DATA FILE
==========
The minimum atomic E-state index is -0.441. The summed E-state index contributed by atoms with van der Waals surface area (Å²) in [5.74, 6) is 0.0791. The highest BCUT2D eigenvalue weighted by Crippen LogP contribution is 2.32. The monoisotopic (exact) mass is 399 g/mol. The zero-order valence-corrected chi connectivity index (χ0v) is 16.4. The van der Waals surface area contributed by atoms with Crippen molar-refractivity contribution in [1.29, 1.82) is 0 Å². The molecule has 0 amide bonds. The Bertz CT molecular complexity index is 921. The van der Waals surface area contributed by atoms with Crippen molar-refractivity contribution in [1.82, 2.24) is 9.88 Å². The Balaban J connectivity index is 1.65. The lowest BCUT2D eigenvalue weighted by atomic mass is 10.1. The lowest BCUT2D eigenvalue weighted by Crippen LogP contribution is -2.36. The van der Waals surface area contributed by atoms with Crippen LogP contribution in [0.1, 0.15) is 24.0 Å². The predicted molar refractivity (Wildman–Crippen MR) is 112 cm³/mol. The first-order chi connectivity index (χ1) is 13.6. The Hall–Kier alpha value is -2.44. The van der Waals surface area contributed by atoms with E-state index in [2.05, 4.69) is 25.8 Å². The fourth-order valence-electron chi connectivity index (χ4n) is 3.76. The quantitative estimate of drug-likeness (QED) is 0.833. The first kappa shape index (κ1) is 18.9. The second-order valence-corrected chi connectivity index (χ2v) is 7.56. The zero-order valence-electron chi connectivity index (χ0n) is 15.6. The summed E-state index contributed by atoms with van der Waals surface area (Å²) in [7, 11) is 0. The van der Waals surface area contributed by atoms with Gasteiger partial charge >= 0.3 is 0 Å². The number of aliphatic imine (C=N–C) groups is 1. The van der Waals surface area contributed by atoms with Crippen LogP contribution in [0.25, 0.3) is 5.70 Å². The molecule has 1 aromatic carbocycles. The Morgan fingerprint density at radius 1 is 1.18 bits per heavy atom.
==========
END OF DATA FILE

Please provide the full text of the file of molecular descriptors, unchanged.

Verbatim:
The minimum atomic E-state index is -0.441. The summed E-state index contributed by atoms with van der Waals surface area (Å²) in [5.74, 6) is 0.0791. The highest BCUT2D eigenvalue weighted by Crippen LogP contribution is 2.32. The monoisotopic (exact) mass is 399 g/mol. The zero-order valence-corrected chi connectivity index (χ0v) is 16.4. The van der Waals surface area contributed by atoms with Crippen molar-refractivity contribution in [1.29, 1.82) is 0 Å². The molecule has 0 amide bonds. The Bertz CT molecular complexity index is 921. The van der Waals surface area contributed by atoms with Crippen molar-refractivity contribution in [1.82, 2.24) is 9.88 Å². The Balaban J connectivity index is 1.65. The lowest BCUT2D eigenvalue weighted by atomic mass is 10.1. The lowest BCUT2D eigenvalue weighted by Crippen LogP contribution is -2.36. The van der Waals surface area contributed by atoms with Crippen LogP contribution in [0.1, 0.15) is 24.0 Å². The predicted molar refractivity (Wildman–Crippen MR) is 112 cm³/mol. The first-order chi connectivity index (χ1) is 13.6. The Hall–Kier alpha value is -2.44. The van der Waals surface area contributed by atoms with E-state index in [2.05, 4.69) is 25.8 Å². The fourth-order valence-electron chi connectivity index (χ4n) is 3.76. The quantitative estimate of drug-likeness (QED) is 0.833. The first kappa shape index (κ1) is 18.9. The second-order valence-corrected chi connectivity index (χ2v) is 7.56. The zero-order valence-electron chi connectivity index (χ0n) is 15.6. The summed E-state index contributed by atoms with van der Waals surface area (Å²) in [7, 11) is 0. The van der Waals surface area contributed by atoms with Gasteiger partial charge >= 0.3 is 0 Å². The number of aliphatic imine (C=N–C) groups is 1. The van der Waals surface area contributed by atoms with Crippen LogP contribution in [0.25, 0.3) is 5.70 Å². The molecule has 1 aromatic carbocycles. The Morgan fingerprint density at radius 1 is 1.18 bits per heavy atom.